The Facts About Triad
What is a Triad?
Triad is a community-based partnership between law enforcement agencies, and agencies and individuals involved in elderly issues. The goal of Triad is to reduce criminal victimization of the elderly by bringing together community agencies to form a relationship of trust with the elderly, enabling them to jointly recognize and solve problems.
Triad is sponsored nationally by the AARP, National Sheriff's Association, and the International Association of Chief's of Police for the last 10 years.
Triad improves and enriches the quality of life for older Iowans in the present.
A Triad consists of a three-way effort among
- The Sheriff,
- The police chief(s) in the county, and
- AARP or older/retired leadership in the area who agree to work together to reduce the criminal victimization of older citizens and enhance the delivery of law enforcement services to this population. Triad provides the opportunity for the exchange of information between law enforcement and senior citizens. It focuses on reducing unwarranted fear of crime and improving the quality of life for seniors. A Triad is tailored to meet the needs of each town/city/county and is governed by a senior advisory council (S.A.L.T.). Triad is an integral part of community policing.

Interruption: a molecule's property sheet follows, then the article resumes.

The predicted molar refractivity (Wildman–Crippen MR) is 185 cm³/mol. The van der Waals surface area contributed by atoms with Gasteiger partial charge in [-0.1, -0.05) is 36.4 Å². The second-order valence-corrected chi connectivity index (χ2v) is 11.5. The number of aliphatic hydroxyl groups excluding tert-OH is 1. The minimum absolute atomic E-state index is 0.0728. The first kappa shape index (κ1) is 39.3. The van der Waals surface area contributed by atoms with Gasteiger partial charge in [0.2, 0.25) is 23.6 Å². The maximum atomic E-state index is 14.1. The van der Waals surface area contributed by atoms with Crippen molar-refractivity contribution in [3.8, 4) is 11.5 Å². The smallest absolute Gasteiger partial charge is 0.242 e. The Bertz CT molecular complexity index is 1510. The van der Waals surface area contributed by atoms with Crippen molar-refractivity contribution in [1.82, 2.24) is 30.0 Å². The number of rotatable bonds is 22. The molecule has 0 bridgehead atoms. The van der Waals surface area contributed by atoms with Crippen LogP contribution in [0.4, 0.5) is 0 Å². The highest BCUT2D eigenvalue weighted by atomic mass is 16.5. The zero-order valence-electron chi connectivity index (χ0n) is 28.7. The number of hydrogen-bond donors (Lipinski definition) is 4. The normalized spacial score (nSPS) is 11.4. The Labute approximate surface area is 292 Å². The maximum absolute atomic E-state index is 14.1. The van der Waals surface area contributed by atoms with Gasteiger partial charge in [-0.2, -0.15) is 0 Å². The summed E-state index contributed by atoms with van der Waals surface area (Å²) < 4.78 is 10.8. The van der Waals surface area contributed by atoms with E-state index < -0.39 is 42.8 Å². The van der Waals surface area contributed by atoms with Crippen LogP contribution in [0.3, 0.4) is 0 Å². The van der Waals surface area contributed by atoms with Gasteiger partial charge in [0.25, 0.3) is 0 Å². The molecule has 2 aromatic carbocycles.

Why is Triad Necessary?
Older Americans comprise the most rapidly growing segment of the population. One in every eight Americans is already age 65 or older. Iowa leads the nation with the largest percentage of citizens 85 years and older, contains the second largest percentage of those 75 years and older, and ranks fourth in people 65 years and older (based on total population).
Increased life expectancy is leading to new issues and problems for the criminal justice system. Most communities are experiencing a dramatic increase in the number of older persons, thus increasing crime against the elderly and calls for service.
Triads work together to devise better ways to reduce crimes against the elderly and enhance services for older citizens who appreciate, respect, and support the community.
How Did Triad Get Started?
The American Association of Retried Persons (AARP), the International Association of Chiefs of Police (IACP), and the National Sheriffs' Association (NSA) signed a cooperative agreement in 1988 to work together to reduce both criminal victimization and unwarranted fear of crime affecting older persons.
The three national organizations agreed that police chiefs, sheriffs, older leaders, and those who work with seniors, working together, could devise better ways to reduce crimes against the elderly and enhance law enforcement services to older citizens. This, they believe, is true community policing, providing better service to a population which appreciates, respect, and supports
Who Carries Out Triad Activities?